5. It is hard to escape the fact that there is a General Election this year, with final voting day on 14 October. Although the polls imply we already know the result, there is a lot to think about. Media focus on National and Labour, sometimes revealing that their respective policies are more or less identical, may be distracting us from considering the ramifications of policies of potential support parties for either Labour or National.

6. We live in challenging economic times. Whatever we make of the wisdom of proposing a change to the general principle of GST (that it be applied without exceptions), we appreciate that many Kiwis need every extra dollar available to them to meet basic costs of living. We also appreciate that financial penalties make life very difficult for those struggling to meet those basic costs. One such penalty is the cost of disconnection and reconnection fees when power bills are not paid. I thank the Reverend Jolyon White, our Director of Anglican Advocacy for speaking up about this, (behind a paywall). 

In the advocates’ petition, launched earlier this month, they also called for a ban on disconnection/reconnection fees relating to unpaid bills. Jolyon White, director of Anglican Advocacy, a Christchurch based organisation, described disconnection fees as “kicking someone when they’re down”.

7. There are a number of news reports these days about an evangelist called Julian Batchelor who is crusading around our islands against “co-governance.” Co-governance is an emerging feature of national life which deserves respectful conversation and empathetic understanding of our obligations under the Treaty of Waitangi. Nothing is helped by divisive and inflammatory antagonism. A thoughtful essay on co-governance and  on Batchelor’s crusade has been written by Denis O’Reilly and can be read at . (This comment goes back to a message a couple of months back)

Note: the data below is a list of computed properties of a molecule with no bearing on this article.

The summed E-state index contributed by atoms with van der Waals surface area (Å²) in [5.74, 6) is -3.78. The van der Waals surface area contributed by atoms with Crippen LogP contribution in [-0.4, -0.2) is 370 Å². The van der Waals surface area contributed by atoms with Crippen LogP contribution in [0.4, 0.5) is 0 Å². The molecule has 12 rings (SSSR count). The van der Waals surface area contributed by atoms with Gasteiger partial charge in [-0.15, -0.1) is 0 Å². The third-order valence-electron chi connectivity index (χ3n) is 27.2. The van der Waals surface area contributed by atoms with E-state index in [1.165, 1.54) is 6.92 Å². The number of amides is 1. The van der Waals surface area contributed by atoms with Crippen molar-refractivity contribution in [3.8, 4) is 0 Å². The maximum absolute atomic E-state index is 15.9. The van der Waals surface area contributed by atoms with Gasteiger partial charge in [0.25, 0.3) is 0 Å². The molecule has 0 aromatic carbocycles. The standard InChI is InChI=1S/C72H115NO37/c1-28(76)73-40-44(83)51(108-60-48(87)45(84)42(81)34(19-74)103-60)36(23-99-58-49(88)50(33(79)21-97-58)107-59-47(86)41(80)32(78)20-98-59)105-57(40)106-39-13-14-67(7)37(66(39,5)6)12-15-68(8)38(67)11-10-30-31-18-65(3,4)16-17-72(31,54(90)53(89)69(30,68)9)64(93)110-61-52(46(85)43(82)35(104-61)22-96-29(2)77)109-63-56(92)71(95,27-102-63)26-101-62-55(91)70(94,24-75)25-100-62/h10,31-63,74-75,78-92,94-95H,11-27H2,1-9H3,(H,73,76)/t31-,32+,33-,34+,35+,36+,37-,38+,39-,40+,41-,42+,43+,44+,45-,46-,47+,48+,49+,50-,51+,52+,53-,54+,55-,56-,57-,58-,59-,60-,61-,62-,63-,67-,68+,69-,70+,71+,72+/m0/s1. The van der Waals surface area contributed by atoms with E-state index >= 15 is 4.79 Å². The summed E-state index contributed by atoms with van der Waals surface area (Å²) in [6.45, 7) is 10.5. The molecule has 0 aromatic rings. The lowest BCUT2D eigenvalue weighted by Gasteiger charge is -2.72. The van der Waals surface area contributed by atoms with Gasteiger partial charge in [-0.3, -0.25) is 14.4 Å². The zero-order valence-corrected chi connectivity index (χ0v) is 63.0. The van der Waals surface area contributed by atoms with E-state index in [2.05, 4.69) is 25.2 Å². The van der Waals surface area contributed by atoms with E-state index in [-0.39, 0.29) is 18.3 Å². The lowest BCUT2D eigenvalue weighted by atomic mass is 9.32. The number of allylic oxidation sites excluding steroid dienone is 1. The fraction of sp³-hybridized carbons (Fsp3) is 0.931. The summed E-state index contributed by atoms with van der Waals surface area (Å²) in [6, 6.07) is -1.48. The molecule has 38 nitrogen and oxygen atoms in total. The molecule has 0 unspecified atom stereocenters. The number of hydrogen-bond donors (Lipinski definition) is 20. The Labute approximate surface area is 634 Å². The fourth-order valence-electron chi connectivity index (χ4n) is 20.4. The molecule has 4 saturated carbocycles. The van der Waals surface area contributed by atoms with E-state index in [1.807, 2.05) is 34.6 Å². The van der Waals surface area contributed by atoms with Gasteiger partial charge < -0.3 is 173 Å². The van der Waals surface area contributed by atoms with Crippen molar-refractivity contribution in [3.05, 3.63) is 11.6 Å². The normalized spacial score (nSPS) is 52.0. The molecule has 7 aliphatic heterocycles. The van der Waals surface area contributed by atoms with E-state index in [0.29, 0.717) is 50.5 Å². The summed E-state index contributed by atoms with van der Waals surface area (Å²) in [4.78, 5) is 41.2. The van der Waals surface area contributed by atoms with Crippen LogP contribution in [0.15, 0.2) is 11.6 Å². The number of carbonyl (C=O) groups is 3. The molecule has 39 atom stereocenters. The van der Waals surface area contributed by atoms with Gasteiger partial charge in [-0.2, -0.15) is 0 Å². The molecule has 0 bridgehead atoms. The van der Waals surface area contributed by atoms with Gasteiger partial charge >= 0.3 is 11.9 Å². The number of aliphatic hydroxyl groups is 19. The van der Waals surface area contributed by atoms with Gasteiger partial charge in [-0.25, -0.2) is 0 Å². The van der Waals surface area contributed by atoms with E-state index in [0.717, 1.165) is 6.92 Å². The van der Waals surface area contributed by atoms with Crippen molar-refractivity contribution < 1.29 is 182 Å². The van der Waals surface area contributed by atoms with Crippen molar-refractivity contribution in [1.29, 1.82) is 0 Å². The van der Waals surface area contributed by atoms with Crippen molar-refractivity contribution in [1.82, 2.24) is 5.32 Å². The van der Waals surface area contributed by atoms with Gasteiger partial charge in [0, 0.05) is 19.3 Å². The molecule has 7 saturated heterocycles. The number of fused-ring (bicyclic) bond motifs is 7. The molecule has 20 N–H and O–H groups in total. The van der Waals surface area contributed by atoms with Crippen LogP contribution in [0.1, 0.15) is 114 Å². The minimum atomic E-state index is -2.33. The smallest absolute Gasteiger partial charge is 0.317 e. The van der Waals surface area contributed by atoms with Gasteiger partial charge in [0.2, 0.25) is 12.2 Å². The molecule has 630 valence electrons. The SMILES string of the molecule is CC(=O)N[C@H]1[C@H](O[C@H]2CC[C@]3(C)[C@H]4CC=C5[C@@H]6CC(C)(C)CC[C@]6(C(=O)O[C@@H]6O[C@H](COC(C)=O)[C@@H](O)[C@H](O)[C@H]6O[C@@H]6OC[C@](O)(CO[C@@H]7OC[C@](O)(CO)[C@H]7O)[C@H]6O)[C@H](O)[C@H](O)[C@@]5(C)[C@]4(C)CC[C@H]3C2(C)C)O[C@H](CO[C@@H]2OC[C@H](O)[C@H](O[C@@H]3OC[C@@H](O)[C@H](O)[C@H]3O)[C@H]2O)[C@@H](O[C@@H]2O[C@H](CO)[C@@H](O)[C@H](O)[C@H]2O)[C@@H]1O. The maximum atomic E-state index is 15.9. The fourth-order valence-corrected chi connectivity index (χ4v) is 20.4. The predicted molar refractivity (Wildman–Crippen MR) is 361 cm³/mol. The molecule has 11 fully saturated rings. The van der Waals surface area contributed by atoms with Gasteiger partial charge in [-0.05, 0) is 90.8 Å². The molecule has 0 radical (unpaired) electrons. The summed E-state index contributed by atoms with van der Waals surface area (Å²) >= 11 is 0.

8. (Present comment on this blog, not drawn from an eLife message) More recently - Sunday 24 September 2024 - a columnist I appreciate (but do not always agree with) - Damien Grant - writing on Stuff, about whether we can believe political slogans, makes this astute observation, citing the great Henry Mencken:

"HL Mencken, a wry observer of American life and politics, quipped that an election is a sort of advance auction of stolen goods. There is an electoral logic to Mencken’s analysis. If there are ten rich voters and ninety poor ones, you will win an election promising to redistribute wealth. Some readers will cheer. Why should those who have wealth not be forced to share it with the needy?  

Except; it isn’t all of the needy, is it?   

A few short hours from these blessed islands lives the troubled nation of the Solomon Islands. 700,000 souls live in a bountiful but impoverished archipelago where the per capita GDP is about a third more than the retail price of the new iPhone 15.  

A dollar spent in Honiara would alleviate more suffering than ten spent in Horotiu [a place in NZ] but no one is promising that. This election isn’t about justice, or poverty, or fairness. Ask not what you can do for humanity but what a politician can do for you, and we elect whoever we think is in it for us. "

Further on Grant observes:

"We are untroubled by the suffering of those we cannot see but are exercised to outrage at the inequity that others can enjoy the perks of their labour while we are forced to cover the cost of our own dental care or, heaven forbid, pay a market price for daycare.